A respite from all those dead

8 03 2013
Banded bird from South Dakota contemplates the Georgia coast. (photo by G. Graves)

Banded bird from South Dakota contemplates the Georgia coast. (photo by G. Graves)

Though the die-offs continue (Mary Myers emailed to say she spotted another pile of 11 dead Razorbills on Cape Cod this week), it’s time for a bit of live bird news from all quarters. Georgia Graves, naturalist on St. Simons Island in Georgia, has spotted some banded piping plovers on the beach once again! Georgia also documented banded birds last winter as they arrived from parts north, and this year, it’s a new bird, sporting green and white bands and a green flag on its legs. The particular color combo mark this bird as one banded as an adult by a team from Virginia Tech in June 2012 on the Missouri River near Yankton, South Dakota. Last year’s banded bird hailed from Michigan, so St. Simons Island seems to draw migrants from a wide swath of the upper middle west.

A bit farther north, in North Carolina, Stan Rule reports the presence of Sandhill Cranes in the vicinity of his beach near Morehead City. Stan has seen them in the early morning commuting to their foraging grounds near the airport. Beautiful birds to lift your spirits in this unusually grim winter. Stan also relayed the strange story of a local hunter who shot a passing Atlantic Puffin, mistaking it for a duck. This struck me as rather far south for a Puffin to be flying around, and evidently, Puffins are indeed rare enough there not to be on the minds of hunters seeking other, fast-flying quarry. But Stan tells me that the old timers and watermen in the area have seen the birds occasionally throughout the years. This has been a strange winter for puffins, so I suppose nothing should really surprise me.

Sandhill Cranes in North Carolina. (Photo: S. Rule)

Sandhill Cranes in North Carolina. (Photo: S. Rule)




2 responses

8 04 2013
Dana-Zoe Gest

although i have yet to spot any Banded Piping Plovers at the Chelsea Creek In Chelsea, Massachusetts – i did photograph them for almost the entire month of August in 2009 as they and the small Yellowlegs and Sandpipers arrived far enough up the tributary to the Slade Mill and the pond cove formed by the Damn and Gates when it was a working Tidal MIll. just starting in photograpy, and without a Zoom lens only one or two of the entire amount i photographs i took are you able to clearly see and identify them as the PP.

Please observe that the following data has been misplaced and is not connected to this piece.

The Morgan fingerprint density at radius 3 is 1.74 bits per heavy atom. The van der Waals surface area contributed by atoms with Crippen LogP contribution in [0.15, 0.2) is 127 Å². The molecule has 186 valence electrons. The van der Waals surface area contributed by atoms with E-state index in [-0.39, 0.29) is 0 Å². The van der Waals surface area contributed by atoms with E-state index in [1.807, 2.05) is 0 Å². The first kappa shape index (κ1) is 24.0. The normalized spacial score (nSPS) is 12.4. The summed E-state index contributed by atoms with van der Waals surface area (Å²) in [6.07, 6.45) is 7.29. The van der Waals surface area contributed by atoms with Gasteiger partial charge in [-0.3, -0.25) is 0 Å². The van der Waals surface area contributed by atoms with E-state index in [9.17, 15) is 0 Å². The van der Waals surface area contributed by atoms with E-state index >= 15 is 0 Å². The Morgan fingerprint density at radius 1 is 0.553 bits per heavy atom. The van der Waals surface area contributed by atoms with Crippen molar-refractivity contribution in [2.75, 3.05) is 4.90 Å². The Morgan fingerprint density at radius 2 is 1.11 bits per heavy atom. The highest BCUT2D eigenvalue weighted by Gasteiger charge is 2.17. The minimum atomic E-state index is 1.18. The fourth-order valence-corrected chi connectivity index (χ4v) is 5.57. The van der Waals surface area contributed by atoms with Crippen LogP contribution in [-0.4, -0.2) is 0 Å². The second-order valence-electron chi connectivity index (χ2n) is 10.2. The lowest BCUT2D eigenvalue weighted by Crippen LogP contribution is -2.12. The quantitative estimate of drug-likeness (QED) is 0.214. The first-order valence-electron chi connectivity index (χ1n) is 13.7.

i read much later, that they were considered Rarely Seen in Massasachusetts due to a die-off -to urban construction/loss of habitat, Pollution, and even due to Photographers, whom if they got close enough to the nest they would simply abandon it. now, i photographed from either my window at the Mill which acted as a perfect blind, or from the parallel streets which again kept me at a distance. but this reason for a die-off took me aback. until then i hadn’t thought much about how close i physically was to a nest of any birds or animals, or even if i knew it was a sanctuary. when golden Plovers were found to have nested on Revere Beach, the area was cordoned off with sand fencing, and much local publicity/PSA went out to let them NOT be disturbed. i have to wonder why wouldn’t this go out as a way for us humans to regard birds and animals this way? i think nothing of going out on a whale watch. do i need to re-think this and much more?

10 04 2013

It’s a thoughtful question. We do always have to balance wanting to get people out into the environment and observing creatures with protecting those environments and creatures. By being close to them, we learn to love them and then want to protect them. But the act of observing them, in some cases, can disturb them. You’ve gone farther than many people in thinking about this issue, and your strategy is a good one–keep your distance, and accept that you may be able to get a good shot, but maybe not a great one. As for whale watches, they are generally not as likely to disturb the animals. The problem for the plovers is, as you point out, nest destruction/nest abandonment. It’s different for a whale and her calf who can simply swim away if they so choose.

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